Stories Of Wartime, Transformed Through Music
Rahim Alhaj is a composer and musician from Baghdad. He was repeatedly imprisoned and tortured for speaking out under Saddam Hussein's regime. Alhaj fled his native country in 1991 — first going to Jordan, then Syria. He says that he heard that the Iraqi secret police intended to murder him abroad. So finally, in 2000, he came to the United States as a refugee, where he was resettled in New Mexico. (It wasn't an easy transition: As a new arrival, he tried to decline a job at a local McDonald's, saying that his music wasn't really right for playing in restaurants.)
In 2008, Alhaj became a U.S. citizen, and by 2015, he was given this country's highest prize for traditional and folk artists, the National Heritage Fellowship from the National Endowment for the Arts. But Alhaj has never left his culture — and music — behind.
Rahim Alhaj plays a stringed instrument called the oud — the ancient, Middle Eastern precursor to what eventually became the guitar. On the album Letters from Iraq, Alhaj uses his oud, string quintet and percussion to turn letters written by Iraqis living through war into music. One, from his nephew, Fuad, was about going to get a haircut.
"There was a car bombing, happened near the barbershop," Alhaj explains.
Most of the people ran when they heard the explosion. But Fuad couldn't — he has a disability and can't walk well, or run. "Everyone's crying and body parts around him and he's scared," Alhaj says. "I was in tears. It was just a very moving story."
Rahim Alhaj told his nephew he wanted to turn the boy's horror into music.
"I told him, 'Hey, Fuad, I'm composing your letters.' And he was, 'Can I hear it?' So I tried to give it to him, and he started crying and said, 'Can I bring my friend, so we can hear it together?' Wow, how beautiful is that? He felt like he a human being and he's valued. You know, he's something in this world that is not negative and just disabled kid. Nobody give attention to him. And he felt like his life is matter. Like anybody else."
Alhaj believes that in telling these stories through music, he can transcend the barriers of language and culture.
"I remember one time they asked me, 'Rahim, how could you translate these letters to notes instead of language?' So I said this exactly: When I speak it in Arabic, you don't understand it, but if I talk to it emotionally, you grasp the meaning of it. And that's why I present it and translate it to note versus language."
Still, Alhaj says that certain facets of life have been lost after his exile. For one thing, the city of his youth no longer exists, though he says that the specter of oppression still hangs over the metropolis. "When I went back to Baghdad," he says, "I felt something missing here, this is not the same Baghdad that I was living in ... But I find there's a different regime who has control the Iraqi people, and they are the same — same goal and the same purpose of being."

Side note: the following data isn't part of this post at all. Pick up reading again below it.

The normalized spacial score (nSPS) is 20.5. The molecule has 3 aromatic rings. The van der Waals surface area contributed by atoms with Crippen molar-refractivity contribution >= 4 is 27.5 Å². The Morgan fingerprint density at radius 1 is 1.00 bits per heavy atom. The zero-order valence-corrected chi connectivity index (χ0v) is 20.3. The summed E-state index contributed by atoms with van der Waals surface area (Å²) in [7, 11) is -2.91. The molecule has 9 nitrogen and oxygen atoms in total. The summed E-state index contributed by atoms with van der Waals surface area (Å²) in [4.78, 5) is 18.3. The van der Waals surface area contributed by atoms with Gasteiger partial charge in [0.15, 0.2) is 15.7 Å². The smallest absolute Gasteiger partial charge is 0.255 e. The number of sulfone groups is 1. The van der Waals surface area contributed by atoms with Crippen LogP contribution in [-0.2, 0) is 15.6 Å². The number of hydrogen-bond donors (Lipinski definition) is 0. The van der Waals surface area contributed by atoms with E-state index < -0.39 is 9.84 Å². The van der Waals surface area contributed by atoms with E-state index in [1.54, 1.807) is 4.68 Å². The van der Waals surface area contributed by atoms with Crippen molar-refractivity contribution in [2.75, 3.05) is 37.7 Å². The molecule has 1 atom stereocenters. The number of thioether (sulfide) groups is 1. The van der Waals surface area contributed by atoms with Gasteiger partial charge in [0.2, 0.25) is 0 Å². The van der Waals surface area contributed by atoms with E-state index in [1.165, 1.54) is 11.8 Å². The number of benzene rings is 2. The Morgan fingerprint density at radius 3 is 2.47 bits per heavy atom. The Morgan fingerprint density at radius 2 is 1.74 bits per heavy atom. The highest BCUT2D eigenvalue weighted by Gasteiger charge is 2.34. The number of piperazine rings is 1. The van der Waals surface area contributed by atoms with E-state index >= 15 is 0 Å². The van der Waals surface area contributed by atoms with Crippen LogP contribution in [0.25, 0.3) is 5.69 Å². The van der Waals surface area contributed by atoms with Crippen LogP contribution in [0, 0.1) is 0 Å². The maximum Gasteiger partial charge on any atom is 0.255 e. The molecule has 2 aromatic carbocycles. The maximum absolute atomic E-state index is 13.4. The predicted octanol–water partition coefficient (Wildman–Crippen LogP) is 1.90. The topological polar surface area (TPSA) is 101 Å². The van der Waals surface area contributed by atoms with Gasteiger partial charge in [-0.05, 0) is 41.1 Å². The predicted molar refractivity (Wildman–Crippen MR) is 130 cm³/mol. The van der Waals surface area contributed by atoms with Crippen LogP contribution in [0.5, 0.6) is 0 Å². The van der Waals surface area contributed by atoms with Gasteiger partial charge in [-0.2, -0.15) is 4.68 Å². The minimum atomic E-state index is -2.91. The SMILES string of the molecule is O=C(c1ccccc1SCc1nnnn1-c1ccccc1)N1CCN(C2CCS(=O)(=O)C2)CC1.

Alhaj's newest album, One Sky, deals with another brutal period in Iraq's recent history: the Iran-Iraq war that devastated both countries in the 1980s. (Depending on estimates, between 500,000 and 1.5 million people are thought to have died in the eight-year conflict.) For this project, Alhaj collaborated with the Iranian santourhammered dulcimer player Sourena Sefati and a Palestinian-American percussionist, Issa Malluf.
Alhaj was trained as a violinist as well as an oud player in what was once the greatest city in the world to study the oud — Baghdad, says Hicham Chami, an an ethnomusicologist working on a doctorate at Columbia University. He's also a musician, and a specialist in Iraqi music.
Out of two thousand applicants, Alhaj won one of five highly coveted spots at Baghdad's music conservatory to train with Munir Bashir, one of the world's foremost oudplayers. "Here is someone who studied and performed at length with Bashir, who is probably the best oud player who ever existed," says Chami. That is to say, Rahim Alhaj could play super-virtuosically — if he wanted to.
Chami contends that Alhaj has made a conscious decision to create more accessible music for a mainstream audience. "He works with the string quartet or a quintet, maybe in a very clichéd way," Chami says, "and ends up volleying back and forth between the oud and the string quartet, modulating on each iteration, passing the melody back and forth. His melodies are very simple."
"And yet," Chami observes, "one could also argue that music doesn't need to be complex in order to be beautiful."
Rahim Alhaj says that simplicity was a vehicle. "To be honest I was really not to showing off how virtuosic I am for this record. I wanted to tell the story. I promised myself to be the voice for the voiceless people... to tell them to please hear our voice, to please give us a chance to tell you the story of what happened here, because you ... never heard that in the radio, you never saw it on TV. Please give me a chance to explain what's going on."
Each individual story is one more step in Rahim Alhaj's long journey to transform the chaos and pain of war into beauty.
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